Follow Mint Lounge

Latest Issue

Home > News> Talking Point > Want to ride a holographic elephant?

Want to ride a holographic elephant?

  • From circuses and education to immersive smart devices, holograms are now being used in real-world applications
  • The onset of 5G, with improved speed and lower latency, is also expected to give hologram technology a boost

Virtual animals are projected into the ring of Circus Roncalli in Hamburg using holograph technology.
Virtual animals are projected into the ring of Circus Roncalli in Hamburg using holograph technology.

Germany’s Circus Roncalli has a rich history. It has been one of the most prominent names on the European circus circuit since its inception in 1976. This June, however, it created a different sort of history, replacing its animal acts with 3D projections, or holograms.

There were no real-life jumbo elephants or galloping horses wowing the crowds. Instead, the Roncalli performers were accompanied by holographic projections of elephants, horses and gigantic fish. Eleven laser projectors were used. This was a step away from the web of wildlife abuse and animal cruelty in the circus world, but it also shows how holograms are now being used increasingly for real-world applications.

It was in 1948 that Hungarian-British physicist Dennis Gabor discovered holograms while working on methods to improve the quality of electron microscopes. Today, holograms have become one of the most exciting facets of visual display technology and digital communication.

For most people, the understanding of a hologram is restricted to the security labels, also known as rainbow holograms, printed on the back of a phone’s battery or those embossed on credit cards. These holograms are also a security feature on many currency notes.

But today’s three-dimensional holograms are created with the help of laser beams. Holography is the technique of capturing the light produced by laser beams and presenting it in a 3D format. Unlike the rainbow holograms, 3D holograms can be seen from every angle. You can walk around a 3D holographic image. For instance, the projectors used at the Circus Roncalli performance had 360-degree projection capabilities. Hence, they were visible to everyone sitting at different viewing angles in the 32m-wide arena.

There have already been many exciting applications of 3D hologram technology. In 2014, for instance, then prime ministerial candidate Narendra Modi addressed more than 800 rallies across the nation in hologram form. His party, the Bharatiya Janata Party, deployed the same technology in the Lok Sabha election campaign earlier this year.

Video-conferencing is an area where 3D holograms are expected to have a huge impact going forward. Old-school video calls will soon be out of fashion if 3D teleconferencing systems like the TeleHuman 2—created by researchers at the Human Media Lab at Queen’s University, Canada—go mainstream.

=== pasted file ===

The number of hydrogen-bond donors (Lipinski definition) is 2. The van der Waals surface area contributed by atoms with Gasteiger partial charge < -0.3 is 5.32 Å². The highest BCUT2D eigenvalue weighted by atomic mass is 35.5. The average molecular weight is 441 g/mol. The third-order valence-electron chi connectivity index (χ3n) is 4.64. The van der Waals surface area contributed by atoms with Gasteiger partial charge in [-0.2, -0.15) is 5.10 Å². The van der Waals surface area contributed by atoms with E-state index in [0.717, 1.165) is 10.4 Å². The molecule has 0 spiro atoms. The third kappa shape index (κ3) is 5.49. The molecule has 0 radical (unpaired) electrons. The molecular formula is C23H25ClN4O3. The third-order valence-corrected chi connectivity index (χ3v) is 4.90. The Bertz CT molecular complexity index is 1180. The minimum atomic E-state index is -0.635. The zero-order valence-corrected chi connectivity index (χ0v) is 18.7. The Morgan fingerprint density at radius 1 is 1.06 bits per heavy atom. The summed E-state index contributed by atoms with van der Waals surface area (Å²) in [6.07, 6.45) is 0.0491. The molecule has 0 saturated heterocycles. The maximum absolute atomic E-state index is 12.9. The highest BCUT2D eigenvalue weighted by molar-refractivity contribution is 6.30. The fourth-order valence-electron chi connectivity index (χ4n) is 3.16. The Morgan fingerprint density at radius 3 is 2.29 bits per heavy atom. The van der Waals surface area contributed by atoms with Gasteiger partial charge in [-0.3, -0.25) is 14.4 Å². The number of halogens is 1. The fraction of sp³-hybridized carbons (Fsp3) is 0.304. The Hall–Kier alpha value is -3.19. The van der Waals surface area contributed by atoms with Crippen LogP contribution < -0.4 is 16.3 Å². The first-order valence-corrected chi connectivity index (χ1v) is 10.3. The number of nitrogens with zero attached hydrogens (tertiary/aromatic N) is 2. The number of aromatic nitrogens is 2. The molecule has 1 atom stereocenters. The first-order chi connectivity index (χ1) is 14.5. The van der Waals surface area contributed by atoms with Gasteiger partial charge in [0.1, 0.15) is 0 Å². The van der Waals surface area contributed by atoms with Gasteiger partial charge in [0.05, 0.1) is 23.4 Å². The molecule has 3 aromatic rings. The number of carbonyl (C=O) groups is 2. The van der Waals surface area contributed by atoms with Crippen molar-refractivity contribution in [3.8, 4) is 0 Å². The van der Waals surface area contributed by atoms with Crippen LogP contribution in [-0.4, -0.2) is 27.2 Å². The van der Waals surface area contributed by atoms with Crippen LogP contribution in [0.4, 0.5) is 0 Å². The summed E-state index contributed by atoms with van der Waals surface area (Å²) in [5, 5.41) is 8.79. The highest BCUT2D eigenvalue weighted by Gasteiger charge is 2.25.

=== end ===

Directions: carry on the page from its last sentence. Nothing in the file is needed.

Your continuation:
An interesting use case for the technology has also emerged in the education sector. For instance, the Imperial College Business School in London conducted the world’s first holographic university lecture in November, with speakers beamed into a live event from locations as far away as Los Angeles. They appeared in 3D and were able to take questions from students.

In the world of medicine, holographic imaging, virtual reality and augmented reality are being clubbed to teach human anatomy. Some early use cases have been built on Microsoft’s HoloLens platform, and enable students to wear a VR headset and study the human body, the organs and systems, virtually. This has been demonstrated in two separate case studies: a collaboration between Imperial College London’s School of Medicine, the Leiden University Medical Center, Netherlands, and the California Health Sciences University.

It won’t be too long before holograms find their way to smart devices as well. Researchers at the Missouri University of Science and Technology recently created a method that could be used to design smartwatches and other smart devices with holographic displays.

According to an official release, researchers can “reconstruct holographic images by using a single two-dimensional material monolayer with the thickness of less than one nanometer". This could lead, the release adds, to the creation of smartwatches with holographic displays, printed security cryptograms on bank notes and credit cards, and new possibilities for data storage.

The onset of 5G (improved speed and lower latency) is also expected to give hologram technology a boost. According to the Ericsson Consumer Lab 5G Consumer Potential report published in May, 30% of smartphone users want future 5G smartphones to come with a hologram projector. The report surveyed users aged 15-69 from 22 countries, including India. The same users also expect 3D hologram calling to become a mainstream service on 5G-enabled devices in one-three years, once 5G becomes the norm globally.

Next Story